"It is a curious fact that the Old Testament, which describes the beginning, course, and end of a number of societies, never assesses them as being on the rise or decline, as progressing or regressing, as growing to maturity or falling to senescence... Spatial and biological analogies are incompatible with biblical thinking because they are both quantitatively oriented and deterministic. To say that a society is young is to imply that on a scale between birth and the expected three-score-and-ten, this society is, say, thirty, and when its time has run out it will die. Spatial analogies lead us to expect that what goes up must come down; they imply a trajectory that can be plotted and an apex that is determined by such numerical factors as velocity, weight, and angle. In place of these analogies the biblical explanation of the end of societies uses the concept of judgment. It depicts them as either having submitted themselves to God or else having rebelled against him."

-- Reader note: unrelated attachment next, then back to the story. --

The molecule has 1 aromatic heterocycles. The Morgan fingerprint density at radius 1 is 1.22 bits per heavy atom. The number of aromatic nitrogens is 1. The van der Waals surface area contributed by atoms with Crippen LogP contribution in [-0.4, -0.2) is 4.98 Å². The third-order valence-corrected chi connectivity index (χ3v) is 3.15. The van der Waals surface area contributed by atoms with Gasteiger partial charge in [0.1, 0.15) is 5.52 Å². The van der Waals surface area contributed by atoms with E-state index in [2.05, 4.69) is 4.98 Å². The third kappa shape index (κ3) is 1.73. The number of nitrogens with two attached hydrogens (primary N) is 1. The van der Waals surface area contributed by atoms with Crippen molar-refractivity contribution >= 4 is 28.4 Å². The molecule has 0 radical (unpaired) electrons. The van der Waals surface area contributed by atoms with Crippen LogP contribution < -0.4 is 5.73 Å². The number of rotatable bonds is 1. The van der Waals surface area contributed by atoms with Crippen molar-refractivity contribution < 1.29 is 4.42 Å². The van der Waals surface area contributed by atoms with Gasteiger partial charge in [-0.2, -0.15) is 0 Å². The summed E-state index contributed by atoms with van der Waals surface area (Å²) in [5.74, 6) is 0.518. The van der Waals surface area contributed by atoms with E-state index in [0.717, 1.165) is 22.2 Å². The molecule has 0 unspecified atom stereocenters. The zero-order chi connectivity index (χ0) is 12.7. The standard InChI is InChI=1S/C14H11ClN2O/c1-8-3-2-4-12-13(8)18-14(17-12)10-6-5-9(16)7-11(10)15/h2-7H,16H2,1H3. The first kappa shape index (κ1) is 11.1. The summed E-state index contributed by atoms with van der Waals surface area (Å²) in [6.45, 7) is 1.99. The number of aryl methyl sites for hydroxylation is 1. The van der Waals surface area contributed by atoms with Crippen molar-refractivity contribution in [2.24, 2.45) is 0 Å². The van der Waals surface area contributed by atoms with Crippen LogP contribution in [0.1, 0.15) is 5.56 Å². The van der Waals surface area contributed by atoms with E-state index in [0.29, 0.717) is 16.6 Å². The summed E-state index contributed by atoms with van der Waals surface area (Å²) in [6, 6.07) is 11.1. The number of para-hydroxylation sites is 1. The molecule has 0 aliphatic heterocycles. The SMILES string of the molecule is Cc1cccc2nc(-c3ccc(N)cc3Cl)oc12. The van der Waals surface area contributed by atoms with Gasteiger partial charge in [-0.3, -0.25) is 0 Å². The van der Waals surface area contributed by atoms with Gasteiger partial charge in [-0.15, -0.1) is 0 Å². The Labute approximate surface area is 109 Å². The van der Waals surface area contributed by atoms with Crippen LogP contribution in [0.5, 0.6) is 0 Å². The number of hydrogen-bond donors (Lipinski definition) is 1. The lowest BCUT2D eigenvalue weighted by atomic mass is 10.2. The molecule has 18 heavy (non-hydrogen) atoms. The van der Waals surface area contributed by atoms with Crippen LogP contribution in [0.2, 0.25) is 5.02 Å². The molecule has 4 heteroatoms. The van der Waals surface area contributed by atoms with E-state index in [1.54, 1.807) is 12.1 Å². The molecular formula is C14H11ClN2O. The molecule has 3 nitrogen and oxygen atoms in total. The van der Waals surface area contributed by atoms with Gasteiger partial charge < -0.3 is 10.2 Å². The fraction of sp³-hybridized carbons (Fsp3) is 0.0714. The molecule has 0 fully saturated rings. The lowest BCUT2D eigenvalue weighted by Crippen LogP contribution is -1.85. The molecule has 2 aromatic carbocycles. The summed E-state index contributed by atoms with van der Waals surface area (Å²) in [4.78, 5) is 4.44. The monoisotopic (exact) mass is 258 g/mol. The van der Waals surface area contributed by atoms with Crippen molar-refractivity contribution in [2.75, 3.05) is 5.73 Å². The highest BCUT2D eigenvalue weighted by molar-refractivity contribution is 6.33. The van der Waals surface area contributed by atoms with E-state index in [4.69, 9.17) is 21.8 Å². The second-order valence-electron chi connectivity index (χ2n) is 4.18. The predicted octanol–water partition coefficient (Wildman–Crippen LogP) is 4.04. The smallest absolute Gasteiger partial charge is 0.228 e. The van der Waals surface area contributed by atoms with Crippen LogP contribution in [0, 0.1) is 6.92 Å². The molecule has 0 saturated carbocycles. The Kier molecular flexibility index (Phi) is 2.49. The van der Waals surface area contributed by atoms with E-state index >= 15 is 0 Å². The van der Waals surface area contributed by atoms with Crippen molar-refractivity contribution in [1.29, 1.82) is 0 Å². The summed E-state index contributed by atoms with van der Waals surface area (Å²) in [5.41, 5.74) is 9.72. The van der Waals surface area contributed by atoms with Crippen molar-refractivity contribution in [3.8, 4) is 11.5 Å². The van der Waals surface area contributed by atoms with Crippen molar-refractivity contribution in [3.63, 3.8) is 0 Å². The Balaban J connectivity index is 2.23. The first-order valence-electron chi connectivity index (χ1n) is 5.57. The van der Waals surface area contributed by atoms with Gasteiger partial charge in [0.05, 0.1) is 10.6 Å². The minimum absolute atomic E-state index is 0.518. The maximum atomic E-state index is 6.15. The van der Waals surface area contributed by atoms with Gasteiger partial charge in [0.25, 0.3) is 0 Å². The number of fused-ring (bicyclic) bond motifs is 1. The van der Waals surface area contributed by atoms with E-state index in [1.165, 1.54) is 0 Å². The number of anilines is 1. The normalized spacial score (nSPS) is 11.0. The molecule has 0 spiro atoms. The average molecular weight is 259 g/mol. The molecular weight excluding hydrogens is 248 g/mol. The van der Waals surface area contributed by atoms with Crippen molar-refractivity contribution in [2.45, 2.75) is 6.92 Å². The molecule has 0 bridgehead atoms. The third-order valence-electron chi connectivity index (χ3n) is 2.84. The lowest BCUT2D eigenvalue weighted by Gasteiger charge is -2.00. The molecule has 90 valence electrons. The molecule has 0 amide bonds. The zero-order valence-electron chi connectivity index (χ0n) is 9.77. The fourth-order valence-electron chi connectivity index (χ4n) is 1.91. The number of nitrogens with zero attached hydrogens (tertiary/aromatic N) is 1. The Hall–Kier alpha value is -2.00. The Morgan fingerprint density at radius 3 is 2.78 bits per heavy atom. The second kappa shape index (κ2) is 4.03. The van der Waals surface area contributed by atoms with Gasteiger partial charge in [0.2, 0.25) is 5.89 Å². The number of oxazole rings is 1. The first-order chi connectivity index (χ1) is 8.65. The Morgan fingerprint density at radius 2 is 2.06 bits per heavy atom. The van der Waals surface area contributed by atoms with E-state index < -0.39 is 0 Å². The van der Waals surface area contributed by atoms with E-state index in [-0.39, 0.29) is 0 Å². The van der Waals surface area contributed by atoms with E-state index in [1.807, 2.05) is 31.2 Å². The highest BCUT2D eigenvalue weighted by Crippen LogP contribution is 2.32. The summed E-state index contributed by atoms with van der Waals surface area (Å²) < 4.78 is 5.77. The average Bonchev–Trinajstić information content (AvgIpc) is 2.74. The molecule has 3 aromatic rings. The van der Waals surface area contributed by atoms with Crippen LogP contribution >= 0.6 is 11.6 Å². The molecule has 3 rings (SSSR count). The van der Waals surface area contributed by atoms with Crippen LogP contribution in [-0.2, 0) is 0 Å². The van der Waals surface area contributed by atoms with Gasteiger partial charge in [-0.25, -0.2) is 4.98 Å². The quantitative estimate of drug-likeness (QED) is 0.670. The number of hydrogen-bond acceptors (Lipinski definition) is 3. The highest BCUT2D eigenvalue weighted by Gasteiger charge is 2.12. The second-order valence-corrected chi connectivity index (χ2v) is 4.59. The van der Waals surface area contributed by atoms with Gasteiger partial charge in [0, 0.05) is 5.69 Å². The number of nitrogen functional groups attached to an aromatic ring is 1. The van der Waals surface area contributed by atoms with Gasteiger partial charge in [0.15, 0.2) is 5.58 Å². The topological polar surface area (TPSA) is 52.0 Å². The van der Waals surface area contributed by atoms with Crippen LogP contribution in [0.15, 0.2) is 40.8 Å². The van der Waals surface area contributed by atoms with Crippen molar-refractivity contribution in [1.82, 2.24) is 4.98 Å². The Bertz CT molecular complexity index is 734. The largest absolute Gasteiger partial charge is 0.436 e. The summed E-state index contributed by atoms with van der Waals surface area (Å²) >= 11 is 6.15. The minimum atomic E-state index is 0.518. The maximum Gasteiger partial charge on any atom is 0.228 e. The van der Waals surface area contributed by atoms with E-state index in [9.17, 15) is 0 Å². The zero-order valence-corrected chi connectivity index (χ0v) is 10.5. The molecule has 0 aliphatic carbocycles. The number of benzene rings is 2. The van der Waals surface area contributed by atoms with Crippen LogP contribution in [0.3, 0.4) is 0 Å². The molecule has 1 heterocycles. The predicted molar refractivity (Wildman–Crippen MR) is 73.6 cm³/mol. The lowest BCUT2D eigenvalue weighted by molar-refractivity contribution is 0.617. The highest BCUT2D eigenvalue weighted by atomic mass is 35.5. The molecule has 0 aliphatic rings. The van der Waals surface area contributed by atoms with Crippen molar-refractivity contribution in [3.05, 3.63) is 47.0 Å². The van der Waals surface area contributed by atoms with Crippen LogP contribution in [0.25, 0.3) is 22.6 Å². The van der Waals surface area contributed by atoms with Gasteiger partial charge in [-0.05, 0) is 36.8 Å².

For a civilization or nation to be "in decline" implies a natural order, or historicity, as Schlossberg argues against. To be "under judgment" implies something much grimmer, and maybe even hopeless. Yet it isn't that simple. The Bible is full of stories of judgment upon cities and nations--some turned out very badly, while others turned out remarkably well--at least temporarily. We do not know our future, but we are clearly a nation adrift, having lost our moral bearings. We have not submitted to God, nor do we intend to do so. But it is not we who seek God, but God that seeks us. Let us pray for revival.